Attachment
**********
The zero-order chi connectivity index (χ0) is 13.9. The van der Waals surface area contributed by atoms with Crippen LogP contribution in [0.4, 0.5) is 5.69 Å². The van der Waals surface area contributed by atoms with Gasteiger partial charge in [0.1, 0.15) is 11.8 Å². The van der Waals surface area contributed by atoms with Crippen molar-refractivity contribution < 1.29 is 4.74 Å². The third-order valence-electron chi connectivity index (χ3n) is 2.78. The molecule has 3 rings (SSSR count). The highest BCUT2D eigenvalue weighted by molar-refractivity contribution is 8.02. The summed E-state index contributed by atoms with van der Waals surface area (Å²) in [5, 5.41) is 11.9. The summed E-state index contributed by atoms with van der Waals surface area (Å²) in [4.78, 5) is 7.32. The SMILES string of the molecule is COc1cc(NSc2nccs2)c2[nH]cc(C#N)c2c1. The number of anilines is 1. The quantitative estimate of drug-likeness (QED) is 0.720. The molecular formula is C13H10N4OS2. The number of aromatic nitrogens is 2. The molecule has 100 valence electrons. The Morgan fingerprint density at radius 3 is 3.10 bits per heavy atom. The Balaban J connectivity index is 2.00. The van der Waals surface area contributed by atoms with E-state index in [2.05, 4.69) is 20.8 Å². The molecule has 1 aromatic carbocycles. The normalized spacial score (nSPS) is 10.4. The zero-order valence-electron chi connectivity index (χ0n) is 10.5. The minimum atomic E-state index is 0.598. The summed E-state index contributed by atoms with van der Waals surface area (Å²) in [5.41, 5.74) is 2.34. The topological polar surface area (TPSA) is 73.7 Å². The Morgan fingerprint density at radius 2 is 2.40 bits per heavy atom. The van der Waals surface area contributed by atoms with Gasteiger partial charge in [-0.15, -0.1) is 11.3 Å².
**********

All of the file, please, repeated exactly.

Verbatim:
The zero-order chi connectivity index (χ0) is 13.9. The van der Waals surface area contributed by atoms with Crippen LogP contribution in [0.4, 0.5) is 5.69 Å². The van der Waals surface area contributed by atoms with Gasteiger partial charge in [0.1, 0.15) is 11.8 Å². The van der Waals surface area contributed by atoms with Crippen molar-refractivity contribution < 1.29 is 4.74 Å². The third-order valence-electron chi connectivity index (χ3n) is 2.78. The molecule has 3 rings (SSSR count). The highest BCUT2D eigenvalue weighted by molar-refractivity contribution is 8.02. The summed E-state index contributed by atoms with van der Waals surface area (Å²) in [5, 5.41) is 11.9. The summed E-state index contributed by atoms with van der Waals surface area (Å²) in [4.78, 5) is 7.32. The SMILES string of the molecule is COc1cc(NSc2nccs2)c2[nH]cc(C#N)c2c1. The number of anilines is 1. The quantitative estimate of drug-likeness (QED) is 0.720. The molecular formula is C13H10N4OS2. The number of aromatic nitrogens is 2. The molecule has 100 valence electrons. The Morgan fingerprint density at radius 3 is 3.10 bits per heavy atom. The Balaban J connectivity index is 2.00. The van der Waals surface area contributed by atoms with E-state index in [2.05, 4.69) is 20.8 Å². The molecule has 1 aromatic carbocycles. The normalized spacial score (nSPS) is 10.4. The zero-order valence-electron chi connectivity index (χ0n) is 10.5. The minimum atomic E-state index is 0.598. The summed E-state index contributed by atoms with van der Waals surface area (Å²) in [5.41, 5.74) is 2.34. The topological polar surface area (TPSA) is 73.7 Å². The Morgan fingerprint density at radius 2 is 2.40 bits per heavy atom. The van der Waals surface area contributed by atoms with Gasteiger partial charge in [-0.15, -0.1) is 11.3 Å².